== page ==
What to look for this week - The trouble with lichen
Published: 17 June 2020
The trouble with lichen was a sci-fi book written by John Wyndham – he of Midwich Cuckoos and Day of the Triffids fame. It centres on the discovery of a lichen that can slow down the human ageing process. Anyway, enough of that – the real trouble with lichens is that they are darn hard to identify! The identification features are often microscopic and you need to carry round a bunch of chemicals to test some of them. Not for the faint-hearted and certainly not for me! That said they are fascinating – if you don’t believe me go and look at some with a hand lens or turn you binoculars around and get up close to the lichen and take a look – it’s a whole new world, a bit like Honey, I shrunk the kids.
Lichens are literally everywhere in Shetland, all around us. They are actually a partnership of a fungus – which gives the lichen its scientific name and an algae. A symbiotic relationship – one that benefits both participants. The algae produces sugars by photosynthesis and the fungi steals these sugars so that it can grow. In return the fungus provides protection and gathers nutrients and moisture from the environment.
Some lichens have very particular habitat requirements, while others will grow almost anywhere that is suitable. Most Shetland lichens grow on rocks – it’s not uncommon to find a rock face entirely covered with lichens – although which species grow on any particular rock face will depend on the chemistry (geology) and physical hardness of the rock. This can be well illustrated by taking a walk around a cemetery and seeing the different lichen communities that can be found on headstones made from different rock types. The other habitat where lichens are obvious is on trees and shrubs; Shetland is not well endowed with trees but take a look around the older plantations and even some of the newer gardens and lichens can soon be found on tree trunks – sycamore can be particularly good. Finally we have a suite of lichens that grow on peat and soils. The greyish lichens of the genus Cladonia (sometimes known as reindeer lichen) can be especially obvious on heathland that is not too heavily grazed by sheep.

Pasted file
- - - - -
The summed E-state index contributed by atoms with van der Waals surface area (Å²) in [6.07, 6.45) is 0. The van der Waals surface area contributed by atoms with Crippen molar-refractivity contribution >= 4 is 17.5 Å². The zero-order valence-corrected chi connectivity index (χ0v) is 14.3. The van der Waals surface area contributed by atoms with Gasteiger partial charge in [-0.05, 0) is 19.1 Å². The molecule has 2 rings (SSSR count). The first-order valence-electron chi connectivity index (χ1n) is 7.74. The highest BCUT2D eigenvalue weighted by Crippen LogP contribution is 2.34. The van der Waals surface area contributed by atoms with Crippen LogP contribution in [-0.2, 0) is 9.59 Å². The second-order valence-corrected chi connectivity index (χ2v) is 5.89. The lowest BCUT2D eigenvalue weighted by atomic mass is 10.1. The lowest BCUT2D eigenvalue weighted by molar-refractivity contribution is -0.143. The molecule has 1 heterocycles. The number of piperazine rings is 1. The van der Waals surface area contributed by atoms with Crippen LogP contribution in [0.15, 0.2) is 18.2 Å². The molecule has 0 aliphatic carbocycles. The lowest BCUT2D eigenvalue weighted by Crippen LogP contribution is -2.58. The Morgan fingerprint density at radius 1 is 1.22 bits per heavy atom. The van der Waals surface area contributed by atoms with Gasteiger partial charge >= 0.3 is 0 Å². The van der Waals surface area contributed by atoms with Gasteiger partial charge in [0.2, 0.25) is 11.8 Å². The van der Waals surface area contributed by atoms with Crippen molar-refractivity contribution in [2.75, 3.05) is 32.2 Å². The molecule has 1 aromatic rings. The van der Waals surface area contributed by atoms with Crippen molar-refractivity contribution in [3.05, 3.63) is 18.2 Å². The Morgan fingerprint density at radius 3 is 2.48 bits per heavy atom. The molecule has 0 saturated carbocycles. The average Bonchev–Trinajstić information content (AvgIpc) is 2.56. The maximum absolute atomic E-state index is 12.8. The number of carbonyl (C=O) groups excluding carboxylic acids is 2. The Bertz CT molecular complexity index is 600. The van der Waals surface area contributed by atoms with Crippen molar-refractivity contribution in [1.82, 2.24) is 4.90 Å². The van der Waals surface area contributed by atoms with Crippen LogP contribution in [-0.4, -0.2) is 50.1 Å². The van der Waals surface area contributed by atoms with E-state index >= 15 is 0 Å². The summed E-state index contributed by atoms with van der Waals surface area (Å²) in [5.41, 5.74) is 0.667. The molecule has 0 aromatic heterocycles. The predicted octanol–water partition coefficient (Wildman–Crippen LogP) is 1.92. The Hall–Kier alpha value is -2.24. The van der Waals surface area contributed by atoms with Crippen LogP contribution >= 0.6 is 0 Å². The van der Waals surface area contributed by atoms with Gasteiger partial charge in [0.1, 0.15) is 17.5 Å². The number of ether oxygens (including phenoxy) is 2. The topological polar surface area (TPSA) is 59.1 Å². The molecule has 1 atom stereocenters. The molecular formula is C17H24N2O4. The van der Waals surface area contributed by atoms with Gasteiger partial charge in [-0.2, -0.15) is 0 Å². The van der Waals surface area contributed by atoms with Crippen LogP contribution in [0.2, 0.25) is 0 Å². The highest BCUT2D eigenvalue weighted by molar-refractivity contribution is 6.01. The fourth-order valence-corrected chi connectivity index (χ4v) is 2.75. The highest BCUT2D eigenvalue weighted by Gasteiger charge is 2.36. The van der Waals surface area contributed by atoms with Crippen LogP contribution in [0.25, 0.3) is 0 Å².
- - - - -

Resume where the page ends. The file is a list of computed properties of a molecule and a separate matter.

Different lichen species have different responses to air pollution – some will disappear very quickly if gaseous pollutants such as sulphur dioxide are present whereas some species are more robust. So, studies of the lichen flora present in a particular area can give us an indication of air quality at that site. The abundance of lichens in Shetland is an indicator of just how clean the air is here in the islands; among the cleanest in the UK. Of course, lichens have had a more direct use to people than just as indicators of pollution. They have long been used in the dyeing of wool although in recent times man-made organic compounds have largely replaced them – maybe that’s a good thing for the lichens! Some of the species commonly used for this purpose in Shetland are shown in the photographs, Ochrolechia parella, Ramalina siliquosa and the orange Xanthoria parietina.
So, next time you are out for a walk look out for lichens – you could be amazed by how abundant they are and how many different colours they come in. Don’t forget – have a look with a hand lens or an inverted pair of binoculars too – that always woos the bairns! There is an excellent guide to Shetland's Lichens which we have copies of - just get in touch.
Paul Harvey, Natural Heritage Officer, Shetland Amenity Trust - June 2020
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